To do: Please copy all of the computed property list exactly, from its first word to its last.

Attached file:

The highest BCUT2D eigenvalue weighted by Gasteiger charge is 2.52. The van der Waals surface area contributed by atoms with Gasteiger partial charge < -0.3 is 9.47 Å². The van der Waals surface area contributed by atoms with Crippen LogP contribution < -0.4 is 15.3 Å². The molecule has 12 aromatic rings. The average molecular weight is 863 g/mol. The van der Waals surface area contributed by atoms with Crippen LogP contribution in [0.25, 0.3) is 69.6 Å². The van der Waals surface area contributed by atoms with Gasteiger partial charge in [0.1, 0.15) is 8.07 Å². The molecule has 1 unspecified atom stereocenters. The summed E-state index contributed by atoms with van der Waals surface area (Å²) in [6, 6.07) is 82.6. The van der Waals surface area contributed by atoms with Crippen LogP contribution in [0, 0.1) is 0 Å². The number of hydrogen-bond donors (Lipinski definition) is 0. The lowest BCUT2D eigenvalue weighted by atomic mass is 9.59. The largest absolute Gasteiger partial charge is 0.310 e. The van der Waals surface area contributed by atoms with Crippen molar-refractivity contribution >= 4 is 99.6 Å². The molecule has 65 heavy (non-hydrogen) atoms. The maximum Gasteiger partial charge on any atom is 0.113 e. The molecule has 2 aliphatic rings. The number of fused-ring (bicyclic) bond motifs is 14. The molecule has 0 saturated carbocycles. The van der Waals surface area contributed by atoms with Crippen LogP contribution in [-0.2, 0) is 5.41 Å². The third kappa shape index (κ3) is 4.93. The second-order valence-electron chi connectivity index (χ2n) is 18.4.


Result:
The highest BCUT2D eigenvalue weighted by Gasteiger charge is 2.52. The van der Waals surface area contributed by atoms with Gasteiger partial charge < -0.3 is 9.47 Å². The van der Waals surface area contributed by atoms with Crippen LogP contribution < -0.4 is 15.3 Å². The molecule has 12 aromatic rings. The average molecular weight is 863 g/mol. The van der Waals surface area contributed by atoms with Crippen LogP contribution in [0.25, 0.3) is 69.6 Å². The van der Waals surface area contributed by atoms with Gasteiger partial charge in [0.1, 0.15) is 8.07 Å². The molecule has 1 unspecified atom stereocenters. The summed E-state index contributed by atoms with van der Waals surface area (Å²) in [6, 6.07) is 82.6. The van der Waals surface area contributed by atoms with Crippen LogP contribution in [0, 0.1) is 0 Å². The number of hydrogen-bond donors (Lipinski definition) is 0. The lowest BCUT2D eigenvalue weighted by atomic mass is 9.59. The largest absolute Gasteiger partial charge is 0.310 e. The van der Waals surface area contributed by atoms with Crippen molar-refractivity contribution >= 4 is 99.6 Å². The molecule has 65 heavy (non-hydrogen) atoms. The maximum Gasteiger partial charge on any atom is 0.113 e. The molecule has 2 aliphatic rings. The number of fused-ring (bicyclic) bond motifs is 14. The molecule has 0 saturated carbocycles. The van der Waals surface area contributed by atoms with Crippen LogP contribution in [-0.2, 0) is 5.41 Å². The third kappa shape index (κ3) is 4.93. The second-order valence-electron chi connectivity index (χ2n) is 18.4.